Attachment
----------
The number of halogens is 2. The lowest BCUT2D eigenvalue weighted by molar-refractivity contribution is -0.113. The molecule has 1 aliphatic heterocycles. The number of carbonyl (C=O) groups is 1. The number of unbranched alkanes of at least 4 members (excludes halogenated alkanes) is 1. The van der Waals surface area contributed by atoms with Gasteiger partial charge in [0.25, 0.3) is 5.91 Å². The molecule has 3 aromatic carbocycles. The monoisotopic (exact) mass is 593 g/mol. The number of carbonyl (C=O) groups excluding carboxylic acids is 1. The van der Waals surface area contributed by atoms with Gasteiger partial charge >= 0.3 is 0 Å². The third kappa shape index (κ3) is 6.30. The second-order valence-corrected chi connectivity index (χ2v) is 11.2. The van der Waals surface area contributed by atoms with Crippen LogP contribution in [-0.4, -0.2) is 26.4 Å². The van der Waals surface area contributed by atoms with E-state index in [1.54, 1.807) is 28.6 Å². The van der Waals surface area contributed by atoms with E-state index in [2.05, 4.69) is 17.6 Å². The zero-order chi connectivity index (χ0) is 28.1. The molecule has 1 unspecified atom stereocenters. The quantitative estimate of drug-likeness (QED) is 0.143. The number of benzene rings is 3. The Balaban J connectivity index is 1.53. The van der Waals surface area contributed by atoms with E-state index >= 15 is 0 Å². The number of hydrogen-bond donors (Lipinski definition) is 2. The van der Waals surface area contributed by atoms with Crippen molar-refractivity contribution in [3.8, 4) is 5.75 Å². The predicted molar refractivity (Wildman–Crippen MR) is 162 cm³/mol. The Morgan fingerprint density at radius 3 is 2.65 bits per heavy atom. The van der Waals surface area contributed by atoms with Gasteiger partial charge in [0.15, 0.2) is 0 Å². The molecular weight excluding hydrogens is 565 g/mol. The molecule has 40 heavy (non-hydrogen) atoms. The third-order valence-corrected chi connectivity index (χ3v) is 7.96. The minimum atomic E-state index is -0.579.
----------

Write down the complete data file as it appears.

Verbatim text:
The number of halogens is 2. The lowest BCUT2D eigenvalue weighted by molar-refractivity contribution is -0.113. The molecule has 1 aliphatic heterocycles. The number of carbonyl (C=O) groups is 1. The number of unbranched alkanes of at least 4 members (excludes halogenated alkanes) is 1. The van der Waals surface area contributed by atoms with Gasteiger partial charge in [0.25, 0.3) is 5.91 Å². The molecule has 3 aromatic carbocycles. The monoisotopic (exact) mass is 593 g/mol. The number of carbonyl (C=O) groups excluding carboxylic acids is 1. The van der Waals surface area contributed by atoms with Gasteiger partial charge >= 0.3 is 0 Å². The third kappa shape index (κ3) is 6.30. The second-order valence-corrected chi connectivity index (χ2v) is 11.2. The van der Waals surface area contributed by atoms with Crippen LogP contribution in [-0.4, -0.2) is 26.4 Å². The van der Waals surface area contributed by atoms with E-state index in [1.54, 1.807) is 28.6 Å². The van der Waals surface area contributed by atoms with E-state index in [2.05, 4.69) is 17.6 Å². The zero-order chi connectivity index (χ0) is 28.1. The molecule has 1 unspecified atom stereocenters. The quantitative estimate of drug-likeness (QED) is 0.143. The number of benzene rings is 3. The Balaban J connectivity index is 1.53. The van der Waals surface area contributed by atoms with E-state index >= 15 is 0 Å². The number of hydrogen-bond donors (Lipinski definition) is 2. The van der Waals surface area contributed by atoms with Crippen molar-refractivity contribution in [3.8, 4) is 5.75 Å². The predicted molar refractivity (Wildman–Crippen MR) is 162 cm³/mol. The Morgan fingerprint density at radius 3 is 2.65 bits per heavy atom. The van der Waals surface area contributed by atoms with Gasteiger partial charge in [0.15, 0.2) is 0 Å². The molecular weight excluding hydrogens is 565 g/mol. The molecule has 40 heavy (non-hydrogen) atoms. The third-order valence-corrected chi connectivity index (χ3v) is 7.96. The minimum atomic E-state index is -0.579.